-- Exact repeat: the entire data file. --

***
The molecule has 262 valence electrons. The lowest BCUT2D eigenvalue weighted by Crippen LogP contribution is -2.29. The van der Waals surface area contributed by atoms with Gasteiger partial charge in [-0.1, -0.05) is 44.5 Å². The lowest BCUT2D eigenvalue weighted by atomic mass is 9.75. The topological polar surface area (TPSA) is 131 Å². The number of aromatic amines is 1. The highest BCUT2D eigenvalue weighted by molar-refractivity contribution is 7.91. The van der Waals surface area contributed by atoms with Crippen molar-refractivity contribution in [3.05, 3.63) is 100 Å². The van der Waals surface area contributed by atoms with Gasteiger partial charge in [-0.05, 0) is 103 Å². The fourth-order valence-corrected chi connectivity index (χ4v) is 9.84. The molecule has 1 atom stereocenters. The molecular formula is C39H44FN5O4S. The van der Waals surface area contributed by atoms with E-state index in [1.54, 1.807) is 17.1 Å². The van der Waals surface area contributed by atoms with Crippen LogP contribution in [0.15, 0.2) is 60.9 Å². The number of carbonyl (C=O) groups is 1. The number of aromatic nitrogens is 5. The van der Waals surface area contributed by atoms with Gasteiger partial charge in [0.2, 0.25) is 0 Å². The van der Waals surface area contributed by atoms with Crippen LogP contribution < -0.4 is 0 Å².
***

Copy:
The molecule has 262 valence electrons. The lowest BCUT2D eigenvalue weighted by Crippen LogP contribution is -2.29. The van der Waals surface area contributed by atoms with Gasteiger partial charge in [-0.1, -0.05) is 44.5 Å². The lowest BCUT2D eigenvalue weighted by atomic mass is 9.75. The topological polar surface area (TPSA) is 131 Å². The number of aromatic amines is 1. The highest BCUT2D eigenvalue weighted by molar-refractivity contribution is 7.91. The van der Waals surface area contributed by atoms with Crippen molar-refractivity contribution in [3.05, 3.63) is 100 Å². The van der Waals surface area contributed by atoms with Gasteiger partial charge in [-0.05, 0) is 103 Å². The fourth-order valence-corrected chi connectivity index (χ4v) is 9.84. The molecule has 1 atom stereocenters. The molecular formula is C39H44FN5O4S. The van der Waals surface area contributed by atoms with E-state index in [1.54, 1.807) is 17.1 Å². The van der Waals surface area contributed by atoms with Crippen LogP contribution in [0.15, 0.2) is 60.9 Å². The number of carbonyl (C=O) groups is 1. The number of aromatic nitrogens is 5. The van der Waals surface area contributed by atoms with Gasteiger partial charge in [0.2, 0.25) is 0 Å². The van der Waals surface area contributed by atoms with Crippen LogP contribution < -0.4 is 0 Å².